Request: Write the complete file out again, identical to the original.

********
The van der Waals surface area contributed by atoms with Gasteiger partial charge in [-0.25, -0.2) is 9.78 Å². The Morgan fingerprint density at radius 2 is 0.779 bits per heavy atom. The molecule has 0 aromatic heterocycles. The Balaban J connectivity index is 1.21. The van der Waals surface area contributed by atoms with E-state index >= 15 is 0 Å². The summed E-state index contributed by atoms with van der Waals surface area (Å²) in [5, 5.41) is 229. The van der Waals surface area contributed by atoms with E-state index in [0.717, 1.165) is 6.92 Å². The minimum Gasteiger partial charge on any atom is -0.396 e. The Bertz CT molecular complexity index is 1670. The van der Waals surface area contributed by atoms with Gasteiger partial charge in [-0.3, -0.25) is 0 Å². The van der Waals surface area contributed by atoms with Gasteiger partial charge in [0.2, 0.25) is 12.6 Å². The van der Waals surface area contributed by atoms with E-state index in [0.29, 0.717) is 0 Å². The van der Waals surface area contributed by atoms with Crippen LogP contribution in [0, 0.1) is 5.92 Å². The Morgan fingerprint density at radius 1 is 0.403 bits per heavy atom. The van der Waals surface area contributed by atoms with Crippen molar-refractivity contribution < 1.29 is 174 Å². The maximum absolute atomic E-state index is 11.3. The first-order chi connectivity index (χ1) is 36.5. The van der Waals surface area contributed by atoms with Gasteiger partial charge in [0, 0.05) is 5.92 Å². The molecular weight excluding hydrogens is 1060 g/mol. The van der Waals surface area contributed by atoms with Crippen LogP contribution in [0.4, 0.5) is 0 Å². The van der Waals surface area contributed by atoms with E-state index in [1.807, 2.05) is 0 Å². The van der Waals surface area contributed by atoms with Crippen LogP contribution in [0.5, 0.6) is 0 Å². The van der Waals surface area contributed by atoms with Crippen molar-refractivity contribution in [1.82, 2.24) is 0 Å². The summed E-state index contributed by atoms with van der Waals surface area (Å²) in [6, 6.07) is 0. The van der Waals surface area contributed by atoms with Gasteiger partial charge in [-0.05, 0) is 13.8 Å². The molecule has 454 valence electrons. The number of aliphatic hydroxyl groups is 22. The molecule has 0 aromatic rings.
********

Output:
The van der Waals surface area contributed by atoms with Gasteiger partial charge in [-0.25, -0.2) is 9.78 Å². The Morgan fingerprint density at radius 2 is 0.779 bits per heavy atom. The molecule has 0 aromatic heterocycles. The Balaban J connectivity index is 1.21. The van der Waals surface area contributed by atoms with E-state index >= 15 is 0 Å². The summed E-state index contributed by atoms with van der Waals surface area (Å²) in [5, 5.41) is 229. The van der Waals surface area contributed by atoms with E-state index in [0.717, 1.165) is 6.92 Å². The minimum Gasteiger partial charge on any atom is -0.396 e. The Bertz CT molecular complexity index is 1670. The van der Waals surface area contributed by atoms with Gasteiger partial charge in [-0.3, -0.25) is 0 Å². The van der Waals surface area contributed by atoms with Gasteiger partial charge in [0.2, 0.25) is 12.6 Å². The van der Waals surface area contributed by atoms with E-state index in [0.29, 0.717) is 0 Å². The van der Waals surface area contributed by atoms with Crippen LogP contribution in [0, 0.1) is 5.92 Å². The Morgan fingerprint density at radius 1 is 0.403 bits per heavy atom. The van der Waals surface area contributed by atoms with Crippen molar-refractivity contribution < 1.29 is 174 Å². The maximum absolute atomic E-state index is 11.3. The first-order chi connectivity index (χ1) is 36.5. The van der Waals surface area contributed by atoms with Gasteiger partial charge in [0, 0.05) is 5.92 Å². The molecular weight excluding hydrogens is 1060 g/mol. The van der Waals surface area contributed by atoms with Crippen LogP contribution in [0.4, 0.5) is 0 Å². The van der Waals surface area contributed by atoms with E-state index in [1.807, 2.05) is 0 Å². The van der Waals surface area contributed by atoms with Crippen LogP contribution in [0.5, 0.6) is 0 Å². The van der Waals surface area contributed by atoms with Crippen molar-refractivity contribution in [1.82, 2.24) is 0 Å². The summed E-state index contributed by atoms with van der Waals surface area (Å²) in [6, 6.07) is 0. The van der Waals surface area contributed by atoms with Gasteiger partial charge in [-0.05, 0) is 13.8 Å². The molecule has 454 valence electrons. The number of aliphatic hydroxyl groups is 22. The molecule has 0 aromatic rings.